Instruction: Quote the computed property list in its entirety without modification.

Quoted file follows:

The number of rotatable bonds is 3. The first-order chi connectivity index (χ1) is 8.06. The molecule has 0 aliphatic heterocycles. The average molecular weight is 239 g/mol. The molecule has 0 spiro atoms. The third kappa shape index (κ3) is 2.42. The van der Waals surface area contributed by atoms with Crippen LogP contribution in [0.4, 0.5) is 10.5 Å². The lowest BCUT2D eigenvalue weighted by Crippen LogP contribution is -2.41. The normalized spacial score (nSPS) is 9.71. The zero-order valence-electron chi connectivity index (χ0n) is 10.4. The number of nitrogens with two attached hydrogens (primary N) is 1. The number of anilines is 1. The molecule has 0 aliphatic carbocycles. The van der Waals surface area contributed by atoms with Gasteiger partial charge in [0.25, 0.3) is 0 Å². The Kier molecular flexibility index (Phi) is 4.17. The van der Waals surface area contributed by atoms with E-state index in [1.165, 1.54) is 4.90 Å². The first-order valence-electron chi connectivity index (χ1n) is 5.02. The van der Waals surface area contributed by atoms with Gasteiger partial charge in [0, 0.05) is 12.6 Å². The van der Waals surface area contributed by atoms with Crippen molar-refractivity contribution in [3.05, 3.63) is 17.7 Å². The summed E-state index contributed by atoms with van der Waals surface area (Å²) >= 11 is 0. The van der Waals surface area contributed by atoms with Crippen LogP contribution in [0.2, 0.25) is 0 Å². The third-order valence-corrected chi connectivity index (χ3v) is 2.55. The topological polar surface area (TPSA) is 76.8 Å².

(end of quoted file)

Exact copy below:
The number of rotatable bonds is 3. The first-order chi connectivity index (χ1) is 8.06. The molecule has 0 aliphatic heterocycles. The average molecular weight is 239 g/mol. The molecule has 0 spiro atoms. The third kappa shape index (κ3) is 2.42. The van der Waals surface area contributed by atoms with Crippen LogP contribution in [0.4, 0.5) is 10.5 Å². The lowest BCUT2D eigenvalue weighted by Crippen LogP contribution is -2.41. The normalized spacial score (nSPS) is 9.71. The zero-order valence-electron chi connectivity index (χ0n) is 10.4. The number of nitrogens with two attached hydrogens (primary N) is 1. The number of anilines is 1. The molecule has 0 aliphatic carbocycles. The van der Waals surface area contributed by atoms with Gasteiger partial charge in [0.25, 0.3) is 0 Å². The Kier molecular flexibility index (Phi) is 4.17. The van der Waals surface area contributed by atoms with E-state index in [1.165, 1.54) is 4.90 Å². The first-order valence-electron chi connectivity index (χ1n) is 5.02. The van der Waals surface area contributed by atoms with Gasteiger partial charge in [0, 0.05) is 12.6 Å². The van der Waals surface area contributed by atoms with Crippen molar-refractivity contribution in [3.05, 3.63) is 17.7 Å². The summed E-state index contributed by atoms with van der Waals surface area (Å²) >= 11 is 0. The van der Waals surface area contributed by atoms with Crippen LogP contribution in [0.2, 0.25) is 0 Å². The third-order valence-corrected chi connectivity index (χ3v) is 2.55. The topological polar surface area (TPSA) is 76.8 Å².